Predictable Success Summary

1-Sentence-Summary: Predictable Success leads you through the various stages of companies and alternative paths they can and might take, depending on their actions, showing you the safest path towards predictable success, where you consistently achieve your goals.

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Predictable Success Summary

There are a lot of books about starting a business. There are also a lot of books about getting a business out of a crisis. There are almost no books about keeping your business in a successful state after you’ve overcome these first two stages.

This is one of the rare exceptions. I don’t know if Les McKeown came up with the model of predictable success all by himself, but it’s pretty genius either way.

He addresses those first stages, the stuff that happens way before you come out on top, but then this book spends a good amount of time on actually staying up there, which is not something many people talk about.

Especially since the internet’s around, industry giants have crashed, burned and disappeared almost over night (Nokia, Kodak, Blackberry, anyone?), so having a good plan for maneuvering even the best of times is more important than ever.

Here are 3 lessons to help you get your business to predictable success and keep it there:

  1. Your business must first move through the three stages before predictable success.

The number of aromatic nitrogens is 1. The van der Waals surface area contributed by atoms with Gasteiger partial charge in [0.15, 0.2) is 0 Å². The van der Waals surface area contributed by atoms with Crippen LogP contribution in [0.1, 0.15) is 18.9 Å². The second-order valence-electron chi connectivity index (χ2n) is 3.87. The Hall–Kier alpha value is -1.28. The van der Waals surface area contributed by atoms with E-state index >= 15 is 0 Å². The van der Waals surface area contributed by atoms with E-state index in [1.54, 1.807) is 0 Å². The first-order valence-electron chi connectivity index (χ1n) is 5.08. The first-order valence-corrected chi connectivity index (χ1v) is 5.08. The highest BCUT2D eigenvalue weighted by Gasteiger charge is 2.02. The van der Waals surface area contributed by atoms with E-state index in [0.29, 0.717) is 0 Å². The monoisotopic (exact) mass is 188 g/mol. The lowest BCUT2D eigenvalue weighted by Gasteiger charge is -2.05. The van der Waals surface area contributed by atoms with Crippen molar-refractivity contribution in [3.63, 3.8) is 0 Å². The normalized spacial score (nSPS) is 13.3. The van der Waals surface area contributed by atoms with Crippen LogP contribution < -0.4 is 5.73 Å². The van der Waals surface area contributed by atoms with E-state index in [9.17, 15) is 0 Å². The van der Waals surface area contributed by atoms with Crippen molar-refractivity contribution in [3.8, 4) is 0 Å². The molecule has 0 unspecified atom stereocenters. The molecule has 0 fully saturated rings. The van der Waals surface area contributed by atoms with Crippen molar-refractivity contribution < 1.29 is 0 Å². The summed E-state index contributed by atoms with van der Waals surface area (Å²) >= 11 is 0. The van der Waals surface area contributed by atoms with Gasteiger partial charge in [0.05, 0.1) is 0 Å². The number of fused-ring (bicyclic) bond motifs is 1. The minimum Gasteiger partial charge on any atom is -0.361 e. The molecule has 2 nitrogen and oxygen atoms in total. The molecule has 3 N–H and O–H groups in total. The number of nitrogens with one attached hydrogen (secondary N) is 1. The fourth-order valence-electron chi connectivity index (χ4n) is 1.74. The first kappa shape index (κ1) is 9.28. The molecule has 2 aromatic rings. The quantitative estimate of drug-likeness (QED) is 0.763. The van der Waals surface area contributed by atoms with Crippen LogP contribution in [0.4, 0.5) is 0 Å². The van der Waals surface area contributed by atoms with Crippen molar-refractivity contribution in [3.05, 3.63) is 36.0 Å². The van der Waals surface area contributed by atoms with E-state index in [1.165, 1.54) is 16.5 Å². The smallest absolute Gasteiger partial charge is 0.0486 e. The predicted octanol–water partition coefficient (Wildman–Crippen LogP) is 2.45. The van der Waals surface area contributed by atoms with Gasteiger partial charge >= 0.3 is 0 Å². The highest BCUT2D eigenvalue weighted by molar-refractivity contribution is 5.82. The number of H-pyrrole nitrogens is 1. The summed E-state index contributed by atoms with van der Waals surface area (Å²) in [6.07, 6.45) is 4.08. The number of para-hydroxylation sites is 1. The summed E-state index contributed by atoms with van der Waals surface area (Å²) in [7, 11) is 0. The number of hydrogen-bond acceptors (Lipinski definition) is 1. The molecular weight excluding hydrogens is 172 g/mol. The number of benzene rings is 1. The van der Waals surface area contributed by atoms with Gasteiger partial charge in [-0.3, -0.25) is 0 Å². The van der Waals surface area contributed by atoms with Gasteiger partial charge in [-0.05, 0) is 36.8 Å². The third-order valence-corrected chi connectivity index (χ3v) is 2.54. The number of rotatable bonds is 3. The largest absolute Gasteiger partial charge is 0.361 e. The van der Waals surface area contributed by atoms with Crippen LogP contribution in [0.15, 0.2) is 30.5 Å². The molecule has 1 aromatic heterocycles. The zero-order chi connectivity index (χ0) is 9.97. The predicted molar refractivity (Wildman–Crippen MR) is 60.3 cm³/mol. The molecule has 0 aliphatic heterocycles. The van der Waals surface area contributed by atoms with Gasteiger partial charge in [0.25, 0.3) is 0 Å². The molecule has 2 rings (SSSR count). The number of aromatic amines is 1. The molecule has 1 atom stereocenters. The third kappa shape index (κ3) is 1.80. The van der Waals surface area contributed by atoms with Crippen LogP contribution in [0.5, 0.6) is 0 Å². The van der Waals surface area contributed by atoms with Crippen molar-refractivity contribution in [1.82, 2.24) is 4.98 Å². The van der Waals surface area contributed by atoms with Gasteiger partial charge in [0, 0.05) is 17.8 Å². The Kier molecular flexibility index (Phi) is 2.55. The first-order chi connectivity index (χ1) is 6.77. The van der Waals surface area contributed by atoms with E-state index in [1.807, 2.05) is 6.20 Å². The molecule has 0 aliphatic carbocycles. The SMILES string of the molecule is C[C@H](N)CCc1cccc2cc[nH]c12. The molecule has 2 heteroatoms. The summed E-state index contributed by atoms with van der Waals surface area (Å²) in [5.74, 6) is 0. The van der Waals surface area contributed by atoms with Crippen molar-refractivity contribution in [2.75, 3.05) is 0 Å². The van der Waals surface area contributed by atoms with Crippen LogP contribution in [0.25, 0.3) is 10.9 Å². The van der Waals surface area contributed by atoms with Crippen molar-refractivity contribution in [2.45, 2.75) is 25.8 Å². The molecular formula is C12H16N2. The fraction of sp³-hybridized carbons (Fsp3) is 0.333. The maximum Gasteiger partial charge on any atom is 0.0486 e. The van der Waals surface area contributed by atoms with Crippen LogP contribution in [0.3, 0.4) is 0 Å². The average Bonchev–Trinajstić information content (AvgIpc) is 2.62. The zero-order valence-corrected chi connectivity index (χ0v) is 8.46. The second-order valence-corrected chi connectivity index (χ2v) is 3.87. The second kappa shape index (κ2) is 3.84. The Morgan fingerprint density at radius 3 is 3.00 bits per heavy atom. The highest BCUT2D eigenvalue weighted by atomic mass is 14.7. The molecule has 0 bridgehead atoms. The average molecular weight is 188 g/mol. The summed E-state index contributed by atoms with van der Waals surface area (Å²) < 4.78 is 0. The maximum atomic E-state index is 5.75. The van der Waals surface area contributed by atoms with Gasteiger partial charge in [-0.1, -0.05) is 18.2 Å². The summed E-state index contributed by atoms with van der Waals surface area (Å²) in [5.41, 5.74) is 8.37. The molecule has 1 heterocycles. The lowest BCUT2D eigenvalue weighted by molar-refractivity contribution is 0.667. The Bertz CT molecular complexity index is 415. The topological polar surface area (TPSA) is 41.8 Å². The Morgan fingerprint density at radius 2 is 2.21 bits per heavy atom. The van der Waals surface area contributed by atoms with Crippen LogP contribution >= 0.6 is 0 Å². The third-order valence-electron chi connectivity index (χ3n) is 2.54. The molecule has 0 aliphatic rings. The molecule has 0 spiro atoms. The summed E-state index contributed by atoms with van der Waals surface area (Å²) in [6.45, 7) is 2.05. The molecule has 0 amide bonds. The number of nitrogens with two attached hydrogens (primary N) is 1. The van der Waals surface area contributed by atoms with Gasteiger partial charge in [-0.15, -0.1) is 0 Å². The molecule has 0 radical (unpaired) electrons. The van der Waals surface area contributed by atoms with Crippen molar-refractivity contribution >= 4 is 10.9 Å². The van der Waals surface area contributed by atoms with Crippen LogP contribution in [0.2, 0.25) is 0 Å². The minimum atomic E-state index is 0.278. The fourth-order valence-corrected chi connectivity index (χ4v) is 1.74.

2. Always keep simplifying the decision-making process along the way.
  3. Once you achieve predictable success, install two systems to keep it that way.

Ready to climb the mountain of business and stay on top? Let’s get to work!

Lesson 1: Pass the three stages that come before predictable success.

First, Les McKeown describes three stages that come before predictable success is achieved:

  1. Early struggle.
  2. Fun.
  3. Whitewater.

The early struggle is mainly a struggle with two questions:

  1. Do enough people buy my product?
  2. Can I pay my bills in cash?

If you want your business to join the exclusive club of companies that have made it past their first year, finding answers to these two questions should be your only concern. Question 1 is mainly about marketing, but question 2 is rather easy to deal with if you follow one rule: have three times as much cash as you need.

It costs you $20,000 to stay in business for a year? Have $60,000 on hand and you’ll be golden…and ready to move on to the fun stage. This is where you know you have enough cash and sales keep coming in – the business seems to be growing all on its own and it’s fun to watch.

Beware though, that means the whitewater stage isn’t far. It’s when demand suddenly exceeds your ability to meet it, which is where most businesses get sloppy – but not you.

Lesson 2: Never stop simplifying how you make decisions in your company.

The way to deal with whitewater and actually get past it is to make decision-making simpler. This is something you should continuously do as you grow, as it might prevent you from entering whitewater in the first place.